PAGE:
Superconducting magnets operating over 20 T have been made with niobium-titanium outer sections and niobium-tin inner sections. Niobium-titanium is used in whole-body nuclear magnetic resonance imaging magnets for medical diagnostics. Other applications of superconducting magnets include their use in nuclear magnetic resonance for chemical analysis, particle accelerators, containment of plasma in fusion reactors, magnetic separation, and magnetic levitation. See Nuclear fusion, Superconducting devices

The highest continuous fields are generated by hybrid magnets. A large-volume (lower-field) superconducting magnet that has no resistive power losses surrounds a water-cooled inner magnet that operates at the highest field. The fields of the two magnets add. Over 35 T has been generated continuously.

Magnet

 

a term applied to all substances in considering their magnetic properties. The diversity of the types of magnets is due to the difference in the magnetic properties of the microparticles that form matter and to the difference in the character of the interaction between them. Magnets are classified according to the magnitude and sign of their magnetic susceptibility x (substances for which ×< 0 are called diamagnetics; for ×> 0, paramagnetics; and for X »1, ferromagnetics). A more thorough physical classification of magnets is based on an examination of the nature of microparticles that have magnetic moments, their interaction in matter, and the influence of external factors on magnets.

What does it mean when you dream about a magnet?

Magnets represent a pulling closer to things that need to be examined or drawn out of the unconscious. They also represent a certain kind of personal power, or personal “magnetism.” They sometimes also represent being inexplicably drawn to something, as if by some mysterious magnetic force.

magnet

[′mag·nət]
(electromagnetism)
A piece of ferromagnetic or ferrimagnetic material whose domains are sufficiently aligned so that it produces a net magnetic field outside itself and can experience a net torque when placed in an external magnetic field.

Magnet

An object or device that produces a magnetic field. Magnets are essential for the generation of electric power and are used in motors, generators, labor-saving electromechanical devices, information storage, recording, and numerous specialized applications, for example, seals of refrigerator doors. The magnetic fields produced by magnets apply a force at a distance on other magnets, charged particles, electric currents, and magnetic materials. See Generator, Motor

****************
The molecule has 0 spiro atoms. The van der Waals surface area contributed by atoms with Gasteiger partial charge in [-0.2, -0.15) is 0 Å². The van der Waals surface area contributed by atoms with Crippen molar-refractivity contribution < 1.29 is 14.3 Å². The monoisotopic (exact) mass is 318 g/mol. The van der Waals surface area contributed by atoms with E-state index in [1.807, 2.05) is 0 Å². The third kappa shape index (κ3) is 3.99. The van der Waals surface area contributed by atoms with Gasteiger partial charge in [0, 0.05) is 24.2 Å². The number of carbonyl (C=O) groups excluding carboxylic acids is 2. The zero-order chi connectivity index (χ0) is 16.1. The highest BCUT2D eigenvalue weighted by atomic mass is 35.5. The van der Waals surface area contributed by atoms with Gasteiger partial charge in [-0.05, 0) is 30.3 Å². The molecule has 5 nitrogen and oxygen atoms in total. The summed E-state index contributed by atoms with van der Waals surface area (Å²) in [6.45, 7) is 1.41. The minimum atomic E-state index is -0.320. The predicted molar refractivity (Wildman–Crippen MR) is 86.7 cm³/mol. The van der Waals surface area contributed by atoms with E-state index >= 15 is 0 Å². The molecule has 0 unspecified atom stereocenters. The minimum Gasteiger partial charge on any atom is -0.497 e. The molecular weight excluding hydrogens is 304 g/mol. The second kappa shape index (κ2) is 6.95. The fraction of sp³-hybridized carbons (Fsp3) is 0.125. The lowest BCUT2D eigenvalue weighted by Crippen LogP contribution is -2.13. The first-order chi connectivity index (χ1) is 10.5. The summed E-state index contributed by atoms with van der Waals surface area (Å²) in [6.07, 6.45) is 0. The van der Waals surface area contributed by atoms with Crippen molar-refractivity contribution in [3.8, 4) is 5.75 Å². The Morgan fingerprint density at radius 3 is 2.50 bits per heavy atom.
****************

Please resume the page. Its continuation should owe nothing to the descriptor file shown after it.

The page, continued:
Magnets may be classified as either permanent or excited. Permanent magnets are composed of so-called hard magnetic material, which retains an alignment of the magnetization in the presence of ambient fields. Excited magnets use controllable energizing currents to generate magnetic fields in either electromagnets or air-cored magnets. See Electromagnet

The essential characteristic of permanent-magnet materials is an inherent resistance to change in magnetization over a wide range of field strength. Resistance to change in magnetization in this type of material is due to two factors: (1) the material consists of particles smaller than the size of a domain, a circumstance which prevents the gradual change in magnetization which would otherwise take place through the movement of domain wall boundaries; and (2) the particles exhibit a marked magnetocrystalline anisotropy. During manufacture the particles are aligned in a magnetic field before being sintered or bonded in a soft metal or polyester resin. Compounds of neodymium, iron, and boron are used.

Electromagnets rely on magnetically soft or permeable materials which are well annealed and homogeneous so as to allow easy motion of domain wall boundaries. Ideally the coercive force should be zero, permeability should be high, and the flux density saturation level should be high. Coincidentally the hysteresis energy loss represented by the area of the hysteresis curve is small. This property and high electrical resistance (for the reduction of eddy currents) are required where the magnetic field is to vary rapidly. This is accomplished by laminating the core and using iron alloyed with a few percent silicon that increases the resistivity.

Electromagnets usually have an energizing winding made of copper and a permeable iron core. Applications include relays, motors, generators, magnetic clutches, switches, scanning magnets for electron beams (for example, in television receivers), lifting magnets for handling scrap, and magnetic recording heads. See Cathode-ray tube, Clutch, Electric switch, Relay

Special iron-cored electromagnets designed with highly homogeneous fields are used for special analytical applications in, for example, electron or nuclear magnetic resonance, or as bending magnets for particle accelerators.